capturing substantially all of the continuous fluid filament on the strand; and
coating all sides of the strand at least partially with the fluid filament; and
disposing the fluid filament-coated strand and the absorbent core between the top sheet material and the back sheet material.
29. The method of making an absorbent garment of claim 28, wherein the strand is an elastic strand.
30. The method of making an absorbent garment of claim 28, wherein the fluid filament is a fluid adhesive filament.
31. The method of making an absorbent garment of claim 30, wherein the fluid adhesive filament is a hot melt adhesive.
32. The method of making an absorbent garment of claim 28, wherein the dispensing of the substantially continuous fluid filament is initiated and terminated at predetermined intervals.
33. The method of making an absorbent garment of claim 28, further comprising:
supplying a plurality of strands separated spatially from the top sheet, back sheet, absorbent core and each other in a machine direction;
dispensing a plurality of fluid filaments from a corresponding plurality of fluid filament orifices toward a corresponding one of the plurality of strands in a direction substantially normal to the machine direction;
oscillating each of the plurality of strands back and forth in a direction orthogonal to the machine direction and in a plane substantially normal to the fluid filament across the path of the corresponding fluid filament as the fluid fibers are dispensed toward the strands;
capturing substantially all of each fluid filament on the corresponding strand when the strand is spatially separated from the substrate;
at least partially coating all sides of each strand with the corresponding fluid filament when the strand is spatially separated from the top sheet, back sheet and absorbent core; and
contacting the plurality of fluid filament coated strands with at least one of the top sheet and back sheet to bond the plurality of strands therewith.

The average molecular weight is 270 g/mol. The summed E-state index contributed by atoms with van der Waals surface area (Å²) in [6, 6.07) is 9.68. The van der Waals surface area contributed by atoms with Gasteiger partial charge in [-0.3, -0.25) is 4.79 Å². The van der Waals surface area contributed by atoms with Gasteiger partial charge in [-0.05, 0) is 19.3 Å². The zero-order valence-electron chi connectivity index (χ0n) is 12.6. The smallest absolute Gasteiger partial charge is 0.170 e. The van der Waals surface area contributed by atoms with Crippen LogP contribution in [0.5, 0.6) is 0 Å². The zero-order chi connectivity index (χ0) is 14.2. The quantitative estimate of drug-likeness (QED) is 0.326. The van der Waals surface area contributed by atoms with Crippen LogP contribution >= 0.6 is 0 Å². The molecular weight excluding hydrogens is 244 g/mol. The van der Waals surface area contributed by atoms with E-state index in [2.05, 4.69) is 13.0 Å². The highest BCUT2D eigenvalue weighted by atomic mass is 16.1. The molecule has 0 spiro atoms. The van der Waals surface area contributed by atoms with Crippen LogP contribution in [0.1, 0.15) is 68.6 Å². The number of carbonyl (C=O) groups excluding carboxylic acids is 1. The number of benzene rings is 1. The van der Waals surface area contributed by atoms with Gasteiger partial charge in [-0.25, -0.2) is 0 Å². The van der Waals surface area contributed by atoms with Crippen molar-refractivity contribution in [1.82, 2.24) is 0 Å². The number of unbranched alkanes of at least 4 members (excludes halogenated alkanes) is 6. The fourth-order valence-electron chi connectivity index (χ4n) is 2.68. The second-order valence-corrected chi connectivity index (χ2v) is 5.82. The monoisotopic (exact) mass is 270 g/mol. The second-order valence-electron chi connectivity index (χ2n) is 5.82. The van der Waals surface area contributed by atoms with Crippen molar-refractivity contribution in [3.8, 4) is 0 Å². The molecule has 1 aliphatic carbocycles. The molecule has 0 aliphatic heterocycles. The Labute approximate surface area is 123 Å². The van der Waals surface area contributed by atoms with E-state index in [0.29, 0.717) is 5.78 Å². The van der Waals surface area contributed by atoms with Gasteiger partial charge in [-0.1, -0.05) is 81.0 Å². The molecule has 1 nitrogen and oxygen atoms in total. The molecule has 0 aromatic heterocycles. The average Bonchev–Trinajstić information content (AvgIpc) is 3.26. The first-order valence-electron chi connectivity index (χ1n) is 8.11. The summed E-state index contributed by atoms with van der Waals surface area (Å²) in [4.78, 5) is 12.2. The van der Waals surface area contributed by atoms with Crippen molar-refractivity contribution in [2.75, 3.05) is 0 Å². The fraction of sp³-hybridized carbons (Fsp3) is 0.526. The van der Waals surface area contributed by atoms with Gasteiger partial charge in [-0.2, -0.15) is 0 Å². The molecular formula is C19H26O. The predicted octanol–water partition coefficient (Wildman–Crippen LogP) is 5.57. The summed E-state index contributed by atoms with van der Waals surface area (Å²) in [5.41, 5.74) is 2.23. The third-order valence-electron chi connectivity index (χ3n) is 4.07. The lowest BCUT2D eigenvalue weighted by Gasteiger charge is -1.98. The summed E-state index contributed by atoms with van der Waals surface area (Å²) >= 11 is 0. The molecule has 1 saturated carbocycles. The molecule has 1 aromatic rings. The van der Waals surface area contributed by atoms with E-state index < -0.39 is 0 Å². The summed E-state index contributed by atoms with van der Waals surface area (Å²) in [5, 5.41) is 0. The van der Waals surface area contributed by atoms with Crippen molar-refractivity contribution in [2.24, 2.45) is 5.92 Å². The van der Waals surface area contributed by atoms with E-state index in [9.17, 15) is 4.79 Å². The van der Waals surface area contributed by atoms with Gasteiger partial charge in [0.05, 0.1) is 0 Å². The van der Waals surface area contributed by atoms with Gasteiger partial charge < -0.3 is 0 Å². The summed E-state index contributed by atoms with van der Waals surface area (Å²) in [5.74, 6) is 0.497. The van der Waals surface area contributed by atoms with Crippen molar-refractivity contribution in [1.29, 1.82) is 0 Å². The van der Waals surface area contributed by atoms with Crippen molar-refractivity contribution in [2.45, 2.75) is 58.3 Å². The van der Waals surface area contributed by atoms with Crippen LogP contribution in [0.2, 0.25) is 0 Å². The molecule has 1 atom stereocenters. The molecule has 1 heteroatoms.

34. A method of making an absorbent garment comprising:
providing a top sheet material, back sheet material, and an absorbent core wherein the absorbent core is disposed between the top sheet material and the back sheet material to form an absorbent assembly;
constructing a laminate including a first substrate, a second substrate and a strand disposed between the first and second substrates wherein the strand is supplied in a machine direction along a path separated spatially from the first and second substrates, a fluid fiber is dispensed toward the strand in a direction normal to the machine direction, the strand is oscillated back and forth in a direction orthogonal to the machine direction and in a plane substantially normal to the fluid fiber across the path of the fluid fiber as the fluid fiber is dispensed toward the strand, capturing substantially all of the fluid fiber on the strand, and coating all sides of the strand at least partially with the fluid fiber and the fluid fiber-coated strand is disposed between the first substrate and the second substrate; and
attaching the laminate to the absorbent core assembly.
35. The method of making an absorbent garment of claim 34, wherein the strand is an elastic strand.
36. The method of making an absorbent garment of claim 34, wherein the fluid filament is a fluid adhesive filament.